- Samir Hashemi
- Middle East Business and Trade Correspondent
A public dispute between the United Arab Emirates and Saudi Arabia over oil production quotas recently led to a halt in talks between the world’s largest producers of black gold.
This rare spat has also left energy markets on hold, while sending oil prices to their highest level in six years.
Indefinitely, the negotiations of the OPEC Plus alliance, which is made up of 23 oil-exporting countries, OPEC and its allies from the producing countries such as Russia, have been suspended.
Concerns increased as a result of this about the stability of the coalition that managed the oil supply process during the global economic crisis caused by the Corona epidemic over the past 18 months.
The problem surfaced last week, when the UAE rejected a proposal to extend the production restrictions agreement for another eight months, which was submitted by Saudi Arabia and Russia on behalf of the OPEC Plus alliance.
And the UAE wanted to renegotiate its own baseline, on which the issue of increasing or decreasing production is calculated, in order to be free to pump more oil.
But Saudi Arabia and Russia opposed the will of the Emirates.
But the negotiations took an unusual turn when the energy ministers of the United Arab Emirates and Saudi Arabia came out and announced differences between the two allies.
According to Ben Kahl, a researcher at the Center for International and Strategic Studies in Washington, “the dispute came as a surprise, and perhaps could not be announced.”
“Abu Dhabi’s production capacity is not commensurate with its share in OPEC,” Kahl says. “They are investing a lot of money to increase their production at a time of rising demand, hence the UAE’s frustration over the past year with its inability to increase production.”
For years, the partnership between Saudi Arabia and the UAE mapped the geopolitics of the Arab world.
The personal relationship between the Crown Prince of Saudi Arabia, Muhammad bin Salman, and the Crown Prince of Abu Dhabi, Muhammad bin Zayed, was an essential element in consolidating the pillars of this alliance.
The two men are seen as de facto rulers of their countries, each with an ambitious vision. For many years, cooperation between them has deepened on many strategic issues, and they formed an Arab military alliance in 2015 to fight the armed Houthi movement loyal to Iran in Yemen, in addition to imposing a diplomatic and commercial blockade on Qatar in 2017.
But the cracks in the body of this relationship began to become clear two years ago, when the UAE withdrew most of its forces from Yemen against the wishes of the Saudis.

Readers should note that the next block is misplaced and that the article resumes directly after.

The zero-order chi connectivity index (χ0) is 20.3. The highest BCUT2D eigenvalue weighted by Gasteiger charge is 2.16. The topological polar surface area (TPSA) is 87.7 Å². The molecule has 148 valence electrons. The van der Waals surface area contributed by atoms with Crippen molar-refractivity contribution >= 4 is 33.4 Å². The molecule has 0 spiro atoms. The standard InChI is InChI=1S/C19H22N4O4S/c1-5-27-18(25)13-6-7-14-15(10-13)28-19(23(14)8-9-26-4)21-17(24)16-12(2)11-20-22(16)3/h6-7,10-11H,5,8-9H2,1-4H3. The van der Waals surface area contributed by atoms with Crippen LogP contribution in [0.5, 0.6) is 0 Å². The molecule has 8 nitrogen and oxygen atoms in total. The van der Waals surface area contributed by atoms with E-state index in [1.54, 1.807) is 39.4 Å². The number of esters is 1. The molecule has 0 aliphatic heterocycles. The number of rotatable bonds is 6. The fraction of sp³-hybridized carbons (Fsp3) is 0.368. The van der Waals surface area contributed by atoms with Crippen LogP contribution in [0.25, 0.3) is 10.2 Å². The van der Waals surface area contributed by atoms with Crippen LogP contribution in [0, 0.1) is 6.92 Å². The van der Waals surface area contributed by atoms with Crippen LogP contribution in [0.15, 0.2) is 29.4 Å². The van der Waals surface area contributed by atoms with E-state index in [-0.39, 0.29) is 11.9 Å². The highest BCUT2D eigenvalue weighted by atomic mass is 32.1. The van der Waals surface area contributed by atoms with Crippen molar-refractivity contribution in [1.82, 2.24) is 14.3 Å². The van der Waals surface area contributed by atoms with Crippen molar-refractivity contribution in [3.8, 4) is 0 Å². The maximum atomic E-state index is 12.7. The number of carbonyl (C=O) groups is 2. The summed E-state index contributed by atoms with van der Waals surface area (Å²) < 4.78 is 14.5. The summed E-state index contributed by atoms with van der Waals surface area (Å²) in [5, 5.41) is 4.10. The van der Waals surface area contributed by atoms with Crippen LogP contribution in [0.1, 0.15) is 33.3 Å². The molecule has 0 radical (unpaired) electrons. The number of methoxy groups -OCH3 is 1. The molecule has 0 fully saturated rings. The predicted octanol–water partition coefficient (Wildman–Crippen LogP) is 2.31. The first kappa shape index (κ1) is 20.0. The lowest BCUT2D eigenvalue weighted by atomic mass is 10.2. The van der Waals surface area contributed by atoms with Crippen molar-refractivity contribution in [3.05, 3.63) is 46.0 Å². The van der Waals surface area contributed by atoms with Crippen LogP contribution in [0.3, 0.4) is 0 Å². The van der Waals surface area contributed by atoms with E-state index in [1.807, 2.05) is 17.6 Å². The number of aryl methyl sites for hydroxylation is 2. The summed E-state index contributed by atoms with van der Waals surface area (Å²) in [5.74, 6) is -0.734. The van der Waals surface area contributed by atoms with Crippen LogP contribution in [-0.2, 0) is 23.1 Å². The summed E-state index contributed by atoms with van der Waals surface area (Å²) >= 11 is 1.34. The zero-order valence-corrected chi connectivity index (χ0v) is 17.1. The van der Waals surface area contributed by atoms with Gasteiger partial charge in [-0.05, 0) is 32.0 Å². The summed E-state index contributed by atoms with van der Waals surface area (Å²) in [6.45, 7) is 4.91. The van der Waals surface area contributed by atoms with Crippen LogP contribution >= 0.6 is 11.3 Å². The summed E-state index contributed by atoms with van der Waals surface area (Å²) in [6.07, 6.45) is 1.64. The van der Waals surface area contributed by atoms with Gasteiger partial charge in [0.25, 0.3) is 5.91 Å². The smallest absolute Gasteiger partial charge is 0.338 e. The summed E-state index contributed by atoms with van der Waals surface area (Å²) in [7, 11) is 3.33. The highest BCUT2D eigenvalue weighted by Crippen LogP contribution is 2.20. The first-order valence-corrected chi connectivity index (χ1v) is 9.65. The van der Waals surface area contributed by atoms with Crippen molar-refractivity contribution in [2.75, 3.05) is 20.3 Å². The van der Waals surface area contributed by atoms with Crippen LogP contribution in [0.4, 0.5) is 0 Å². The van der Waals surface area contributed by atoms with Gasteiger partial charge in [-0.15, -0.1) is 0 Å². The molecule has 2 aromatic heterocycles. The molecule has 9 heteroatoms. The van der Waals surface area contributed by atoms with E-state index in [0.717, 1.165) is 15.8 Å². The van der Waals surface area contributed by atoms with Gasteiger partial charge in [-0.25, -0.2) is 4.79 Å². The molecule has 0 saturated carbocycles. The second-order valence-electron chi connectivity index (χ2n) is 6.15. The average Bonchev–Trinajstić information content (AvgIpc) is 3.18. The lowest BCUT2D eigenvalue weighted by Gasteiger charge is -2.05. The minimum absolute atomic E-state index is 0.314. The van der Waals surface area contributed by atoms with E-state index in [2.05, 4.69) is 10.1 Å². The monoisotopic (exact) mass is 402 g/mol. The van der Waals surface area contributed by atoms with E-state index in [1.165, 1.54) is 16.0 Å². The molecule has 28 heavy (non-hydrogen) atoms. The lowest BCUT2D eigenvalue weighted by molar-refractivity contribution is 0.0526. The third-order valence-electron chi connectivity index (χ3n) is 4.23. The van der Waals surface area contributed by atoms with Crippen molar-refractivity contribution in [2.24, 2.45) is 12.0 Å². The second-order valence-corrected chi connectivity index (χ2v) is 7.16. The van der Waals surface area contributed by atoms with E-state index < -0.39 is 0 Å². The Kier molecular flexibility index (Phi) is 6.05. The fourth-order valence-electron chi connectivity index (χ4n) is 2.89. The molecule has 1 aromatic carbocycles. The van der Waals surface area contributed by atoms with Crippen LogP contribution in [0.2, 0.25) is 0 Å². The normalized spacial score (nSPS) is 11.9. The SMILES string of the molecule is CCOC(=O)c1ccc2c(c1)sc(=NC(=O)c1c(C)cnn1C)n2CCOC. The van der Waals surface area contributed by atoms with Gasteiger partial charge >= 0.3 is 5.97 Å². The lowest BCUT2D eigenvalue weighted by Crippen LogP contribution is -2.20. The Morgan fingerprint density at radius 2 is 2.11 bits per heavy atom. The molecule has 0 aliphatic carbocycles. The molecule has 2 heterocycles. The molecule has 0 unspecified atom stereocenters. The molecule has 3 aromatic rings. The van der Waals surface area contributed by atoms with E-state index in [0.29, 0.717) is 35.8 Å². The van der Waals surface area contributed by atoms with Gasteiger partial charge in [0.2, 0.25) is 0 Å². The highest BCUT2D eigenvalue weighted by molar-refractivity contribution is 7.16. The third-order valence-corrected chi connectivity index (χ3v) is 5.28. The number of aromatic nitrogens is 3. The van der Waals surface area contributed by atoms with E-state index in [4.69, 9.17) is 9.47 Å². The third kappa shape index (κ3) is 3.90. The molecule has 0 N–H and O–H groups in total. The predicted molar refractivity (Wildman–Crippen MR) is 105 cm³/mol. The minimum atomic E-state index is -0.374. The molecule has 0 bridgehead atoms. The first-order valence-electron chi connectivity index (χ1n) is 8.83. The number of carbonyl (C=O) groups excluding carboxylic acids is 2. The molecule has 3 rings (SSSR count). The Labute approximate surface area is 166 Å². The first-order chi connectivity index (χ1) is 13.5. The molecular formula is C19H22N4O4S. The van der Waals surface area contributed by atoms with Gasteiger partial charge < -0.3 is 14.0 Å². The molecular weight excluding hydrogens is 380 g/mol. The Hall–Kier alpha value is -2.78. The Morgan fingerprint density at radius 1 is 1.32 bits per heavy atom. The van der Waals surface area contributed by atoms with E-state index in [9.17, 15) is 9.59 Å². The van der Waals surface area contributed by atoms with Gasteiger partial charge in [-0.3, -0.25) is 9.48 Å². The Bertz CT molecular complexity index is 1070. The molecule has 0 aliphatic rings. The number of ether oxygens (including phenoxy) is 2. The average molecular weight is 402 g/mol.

And last January, the Emiratis reluctantly agreed to a Saudi-led agreement to end the blockade of Qatar, despite their complete distrust of Doha.
Likewise, Saudi Arabia has shown no enthusiasm for the UAE’s decision to normalize relations with Israel last year.
But the rifts began to deepen last February, when Saudi Arabia issued an ultimatum to multinational companies that they must move their regional headquarters to the kingdom by 2024 in order to avoid losing government contracts.
After the UAE rejected the proposed OPEC Plus agreement, Saudi Arabia – in what appeared to be a retaliatory response – suspended its flights to the UAE, citing the outbreak of the Corona epidemic as the reason for this suspension. But the Saudi decision coincided with Islamic holidays that many usually look forward to spending in Dubai.
Saudi Arabia also announced that it will exclude goods imported from free zones or linked to Israel from customs privileges under agreement with other Gulf countries, which represents a blow to the UAE economy, which benefits from the free zone model.
There is a growing economic competition behind the OPEC+ dispute; The UAE and Saudi Arabia are trying to diversify their economies by reducing dependence on hydrocarbon exports.
Under the leadership of Mohammed bin Salman, Saudi Arabia is adopting a bolder economic strategy that has placed the Kingdom in competition with the UAE in a number of sectors such as tourism, economic services, and technology.
Saudi Arabia represents the region’s giant, which is now rising and alarming the Emiratis on a number of levels, as described by Neil Quilliam, a researcher at Chatham House in London.
Quilliam believes that “within 15 to 20 years, if Saudi Arabia manages to transform into a dynamic economy, this could pose a threat to the UAE economic model.”
It is not yet clear whether Saudi Arabia and the UAE will be able to reach a new agreement for the OPEC Plus alliance.
But Ali Shihabi, a Saudi analyst close to the royal court, does not believe that the current dispute will impede the long-term partnership process, although the hardening of the Emiratis’ position came as “shocking” to the Saudis – even though they tried hard to reach consensus.
Al-Shihabi says: “In the past, the two sides faced greater disagreements than the current ones…and every relationship experiences ups and downs, including the relationship between the United States and Britain, but the basis of this relationship is so strong that it is difficult to cause permanent damage to this alliance.”